Sunday, September 12, 2010

Opera : Carmen (Act 2 - Pastia's Inn)

[Evening at Lillas Pastia's inn, tables scattered around; officers and gypsies relaxing after dinner]
A month has passed. Carmen and her friends, Frasquita and Mercédès were singing and and dancing in joy as they channeled the verses in melodious tunes.
"Les tringles des sistres tintaient"
Lillas Pastia was trying hard to get rid of Zuniga and his officers. They came for the gypsies, and for one especially, Carmen. Since they weren’t welcomed on the grounds of the inn, Zuniga invited Carmen and her friends to come with him to the theatre, but she could only think of seeing José again. He was demoted and jailed since her escape, and was only freed the day before. Just before they leave, the sound of a procession hailing Escamillo passes by outside, and the toreador was invited in.
"Vivat, vivat le Toréro!"
Escamillo turns and sees Carmen. He then begins to serenade her with the Toreador song in hopes of catching her heart. He did not succeed. Carmen says that for the time being he need not dream of being hers. When everyone except he gypsies have left, the smugglers Dancaïre and Remendado arrive and tell the girls of their plans to dispose of the contraband they have smuggled via Gibraltar.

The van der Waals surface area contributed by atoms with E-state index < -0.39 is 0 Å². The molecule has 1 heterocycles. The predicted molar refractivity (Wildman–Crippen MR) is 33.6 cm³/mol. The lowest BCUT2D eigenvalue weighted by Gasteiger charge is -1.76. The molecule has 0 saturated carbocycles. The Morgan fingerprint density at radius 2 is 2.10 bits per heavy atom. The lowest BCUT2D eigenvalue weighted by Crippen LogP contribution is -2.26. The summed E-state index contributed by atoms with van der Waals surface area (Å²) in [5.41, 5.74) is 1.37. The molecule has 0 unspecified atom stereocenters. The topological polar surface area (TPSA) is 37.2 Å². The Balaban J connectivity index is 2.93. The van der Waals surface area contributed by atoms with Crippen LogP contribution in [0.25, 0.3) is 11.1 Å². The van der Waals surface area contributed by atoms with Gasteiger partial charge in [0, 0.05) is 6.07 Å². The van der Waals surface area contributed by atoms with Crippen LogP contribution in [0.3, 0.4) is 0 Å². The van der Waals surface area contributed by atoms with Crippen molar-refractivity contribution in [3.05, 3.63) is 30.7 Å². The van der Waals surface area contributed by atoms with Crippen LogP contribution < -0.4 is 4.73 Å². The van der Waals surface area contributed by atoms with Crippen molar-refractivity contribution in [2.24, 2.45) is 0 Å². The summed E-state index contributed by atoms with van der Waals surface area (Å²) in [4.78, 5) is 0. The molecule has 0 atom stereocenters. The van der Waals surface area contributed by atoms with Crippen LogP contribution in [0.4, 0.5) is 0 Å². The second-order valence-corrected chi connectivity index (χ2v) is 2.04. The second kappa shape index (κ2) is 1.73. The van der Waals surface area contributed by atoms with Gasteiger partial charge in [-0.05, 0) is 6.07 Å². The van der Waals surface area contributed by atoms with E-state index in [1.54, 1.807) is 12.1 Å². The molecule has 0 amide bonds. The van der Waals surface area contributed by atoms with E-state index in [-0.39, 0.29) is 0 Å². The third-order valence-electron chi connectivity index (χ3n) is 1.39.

"Nous avons en tête une affaire"
Carmen refuses to accompany them, saying to their amazement that she is in love. Suddenly, José's voice is heard calling from afar. Dancaïre thinks, and then tells Carmen she must try to get Don José to join them. They left hastily as they saw the Don entering. At last! Alone together again, they sat together in the company of wine, and José returned a gold coin that Carmen had sent him in jail.
Carmen looks at him, and then vexes him with stories of her dancing for the officers. To prove her charm, she then dances with castanets for him alone … round and round in the most alluring manner a man can only wish to witness.
"Je vais danser en votre honneur ... Lalala", she sings beautifully; appearing provocative with the movement of her hips.
During her song the penetrating sound of the bugles broke through the air. They were calling the soldiers back to barracks.
Carmen's temper flared when José explained that he must leave immediately, but he made her listen by producing the flower she threw at him back at the factory, which he kept while he was in prison; a true proof of his love. Carmen, unmoved as she was, told him to join her gypsy life if he really loves her.
"Non, tu ne m'aimes pas"
Her picture of a life of freedom tempts him but he finally refuses, saying he will never be a deserter. He begins to leave when Zuniga enters hoping to find Carmen. Don José draws his sword on his superior officer, but before they can fight the smugglers burst in and disarm both of them. Zuniga is made a prisoner and José has no alternative but to flee with Carmen. 

[Taken from a site and altered a little]
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